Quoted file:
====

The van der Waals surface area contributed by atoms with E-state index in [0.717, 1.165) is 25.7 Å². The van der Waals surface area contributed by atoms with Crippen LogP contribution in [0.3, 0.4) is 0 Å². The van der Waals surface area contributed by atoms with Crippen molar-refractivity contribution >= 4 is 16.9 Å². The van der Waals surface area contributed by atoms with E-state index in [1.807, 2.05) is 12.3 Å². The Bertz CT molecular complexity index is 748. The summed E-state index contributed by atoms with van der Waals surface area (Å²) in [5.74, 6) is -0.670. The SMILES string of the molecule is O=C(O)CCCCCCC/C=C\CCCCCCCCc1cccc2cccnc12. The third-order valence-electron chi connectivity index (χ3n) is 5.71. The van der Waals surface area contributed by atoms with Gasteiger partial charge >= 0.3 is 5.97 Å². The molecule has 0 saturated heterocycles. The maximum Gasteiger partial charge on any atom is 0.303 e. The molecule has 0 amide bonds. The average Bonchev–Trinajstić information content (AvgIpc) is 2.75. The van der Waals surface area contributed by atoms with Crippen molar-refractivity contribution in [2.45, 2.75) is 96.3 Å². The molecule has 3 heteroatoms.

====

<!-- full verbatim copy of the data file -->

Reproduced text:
The van der Waals surface area contributed by atoms with E-state index in [0.717, 1.165) is 25.7 Å². The van der Waals surface area contributed by atoms with Crippen LogP contribution in [0.3, 0.4) is 0 Å². The van der Waals surface area contributed by atoms with Crippen molar-refractivity contribution >= 4 is 16.9 Å². The van der Waals surface area contributed by atoms with E-state index in [1.807, 2.05) is 12.3 Å². The Bertz CT molecular complexity index is 748. The summed E-state index contributed by atoms with van der Waals surface area (Å²) in [5.74, 6) is -0.670. The SMILES string of the molecule is O=C(O)CCCCCCC/C=C\CCCCCCCCc1cccc2cccnc12. The third-order valence-electron chi connectivity index (χ3n) is 5.71. The van der Waals surface area contributed by atoms with Gasteiger partial charge >= 0.3 is 5.97 Å². The molecule has 0 saturated heterocycles. The maximum Gasteiger partial charge on any atom is 0.303 e. The molecule has 0 amide bonds. The average Bonchev–Trinajstić information content (AvgIpc) is 2.75. The van der Waals surface area contributed by atoms with Crippen molar-refractivity contribution in [2.45, 2.75) is 96.3 Å². The molecule has 3 heteroatoms.